Oldroyd and Wongsiri argue for nine species in three sub-genera: dwarf and giant open-nesting bees and cavity-nesting bees. Bees evolved from wasps around 130 million years ago, honey bees probably emerged around 35-40 million years ago, and modern species around 5-10 million years ago. The phylogenetic relationship of honey bees to orchid bees, bumble bees, and stingless bees isn't certain, but key innovations in their evolution included pollen baskets, nest thermoregulation, colony reproduction by swarming, queen/worker dimorphism, and extreme polyandry. Their speciation and biogeography have only partly been determined by sea level changes and island formation in Southeast Asia.
Dance communication has been intensely studied in Apis mellifera, but evidence from the other honey bees helps illuminate its origins and development. Dancing appears to have moved from the horizontal top of the nest (as in dwarf bees) to the vertical plane, along with increasing use of sound by dancing bees. The species also vary in foraging habits, possibly as a result of competitive displacement where they are sympatric.
Honey bees reproduce by swarming, and colonies can also abscond and migrate — up to 100 km in the giant honey bee Apis dorsata! Barriers to interspecific hybrids include mating times, the location of drone congregation areas, and anatomical barriers to copulation. There are reproductive conflicts between individuals in the colony, but worker sterility is enforced by worker policing, with queen polyandry making workers more related to their sisters than their nieces. Various explanations have been mooted for extreme polyandry; Oldroyd and Wongsiri emphasise disease resistance and other benefits of genetic diversity.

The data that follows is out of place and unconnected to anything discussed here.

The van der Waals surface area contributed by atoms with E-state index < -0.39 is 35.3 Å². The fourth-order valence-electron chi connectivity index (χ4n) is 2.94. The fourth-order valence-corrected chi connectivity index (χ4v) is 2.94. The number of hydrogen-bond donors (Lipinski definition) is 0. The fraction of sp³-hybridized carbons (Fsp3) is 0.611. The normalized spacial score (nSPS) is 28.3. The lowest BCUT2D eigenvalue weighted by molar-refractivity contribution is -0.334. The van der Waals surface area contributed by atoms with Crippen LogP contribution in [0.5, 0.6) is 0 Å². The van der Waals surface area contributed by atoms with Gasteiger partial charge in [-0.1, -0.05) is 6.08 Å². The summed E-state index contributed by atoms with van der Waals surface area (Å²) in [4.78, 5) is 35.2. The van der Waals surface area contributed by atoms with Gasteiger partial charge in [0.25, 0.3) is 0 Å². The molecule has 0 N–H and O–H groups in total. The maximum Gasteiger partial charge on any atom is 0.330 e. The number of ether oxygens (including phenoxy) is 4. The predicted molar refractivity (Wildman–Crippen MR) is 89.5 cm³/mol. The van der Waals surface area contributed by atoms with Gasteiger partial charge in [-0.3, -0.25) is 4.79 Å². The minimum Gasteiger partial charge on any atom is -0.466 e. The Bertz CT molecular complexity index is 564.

Cavity nesting species can devote more resources to growth, rather than nest thermoregulation and defense, but are constrained by shortages of suitable cavities. Dwarf bees attempt concealment of the nest and are more likely to abscond when threatened, while giant bees attack aggressively. The most significant parasites of honey bees are mesostigmatan mites, but bacteria and viruses are also a problem, and they are subject to predation by numerous other insects and vertebrates.
The final chapters cover interactions with humans. Hunting (largely of the open-nesting species) and bee-keeping have long histories in Asia, and bees are of broad social and religious importance, most notably in Hinduism and Buddhism. A. mellifera hives are easier to handle and have the highest yields, so it is the species of choice for commercial bee-keepers, but A. cerana hives are cheaper to install and maintain. Turning to conservation, Oldroyd and Wongsiri consider the importance of bee pollination, both for agriculture and for wild plants, and the ecological importance of bees as keystone species, as well as the threats they face (with some rough modelling of hunting sustainability).
The only disappointing feature of Asian Honey Bees is its physical quality, with grainy halftones and cheap paper, rather than the archival paper expected in a university press hardcover at this price. On the other hand, it has been properly proofed and edited — unfortunately not something that can be taken for granted these days — and has clear and effective diagrams.
Note: the paper in Asian Honey Bees is apparently recycled, but acid free.